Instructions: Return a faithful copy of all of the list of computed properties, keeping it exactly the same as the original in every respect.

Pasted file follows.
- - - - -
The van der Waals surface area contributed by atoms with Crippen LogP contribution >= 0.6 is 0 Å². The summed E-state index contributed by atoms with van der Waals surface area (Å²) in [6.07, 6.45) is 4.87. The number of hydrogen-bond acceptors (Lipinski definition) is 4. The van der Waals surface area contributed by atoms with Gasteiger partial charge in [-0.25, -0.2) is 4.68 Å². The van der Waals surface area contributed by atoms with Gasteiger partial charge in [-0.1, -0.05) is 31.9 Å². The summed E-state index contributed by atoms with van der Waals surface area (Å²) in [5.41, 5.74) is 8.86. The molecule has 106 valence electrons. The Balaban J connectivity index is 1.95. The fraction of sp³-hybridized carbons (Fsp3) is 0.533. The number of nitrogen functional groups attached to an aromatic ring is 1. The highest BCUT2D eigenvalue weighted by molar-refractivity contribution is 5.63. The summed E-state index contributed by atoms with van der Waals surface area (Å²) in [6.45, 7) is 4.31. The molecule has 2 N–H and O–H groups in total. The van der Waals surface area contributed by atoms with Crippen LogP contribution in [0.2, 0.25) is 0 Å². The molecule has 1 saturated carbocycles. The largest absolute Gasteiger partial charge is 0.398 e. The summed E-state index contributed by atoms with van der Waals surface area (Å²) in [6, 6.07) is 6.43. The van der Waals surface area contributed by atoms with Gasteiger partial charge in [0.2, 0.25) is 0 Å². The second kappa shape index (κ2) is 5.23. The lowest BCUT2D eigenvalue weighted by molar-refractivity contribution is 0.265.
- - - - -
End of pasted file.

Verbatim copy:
The van der Waals surface area contributed by atoms with Crippen LogP contribution >= 0.6 is 0 Å². The summed E-state index contributed by atoms with van der Waals surface area (Å²) in [6.07, 6.45) is 4.87. The number of hydrogen-bond acceptors (Lipinski definition) is 4. The van der Waals surface area contributed by atoms with Gasteiger partial charge in [-0.25, -0.2) is 4.68 Å². The van der Waals surface area contributed by atoms with Gasteiger partial charge in [-0.1, -0.05) is 31.9 Å². The summed E-state index contributed by atoms with van der Waals surface area (Å²) in [5.41, 5.74) is 8.86. The molecule has 106 valence electrons. The Balaban J connectivity index is 1.95. The fraction of sp³-hybridized carbons (Fsp3) is 0.533. The number of nitrogen functional groups attached to an aromatic ring is 1. The highest BCUT2D eigenvalue weighted by molar-refractivity contribution is 5.63. The summed E-state index contributed by atoms with van der Waals surface area (Å²) in [6.45, 7) is 4.31. The molecule has 2 N–H and O–H groups in total. The van der Waals surface area contributed by atoms with Crippen LogP contribution in [0.2, 0.25) is 0 Å². The molecule has 1 saturated carbocycles. The largest absolute Gasteiger partial charge is 0.398 e. The summed E-state index contributed by atoms with van der Waals surface area (Å²) in [6, 6.07) is 6.43. The van der Waals surface area contributed by atoms with Gasteiger partial charge in [0.2, 0.25) is 0 Å². The second kappa shape index (κ2) is 5.23. The lowest BCUT2D eigenvalue weighted by molar-refractivity contribution is 0.265.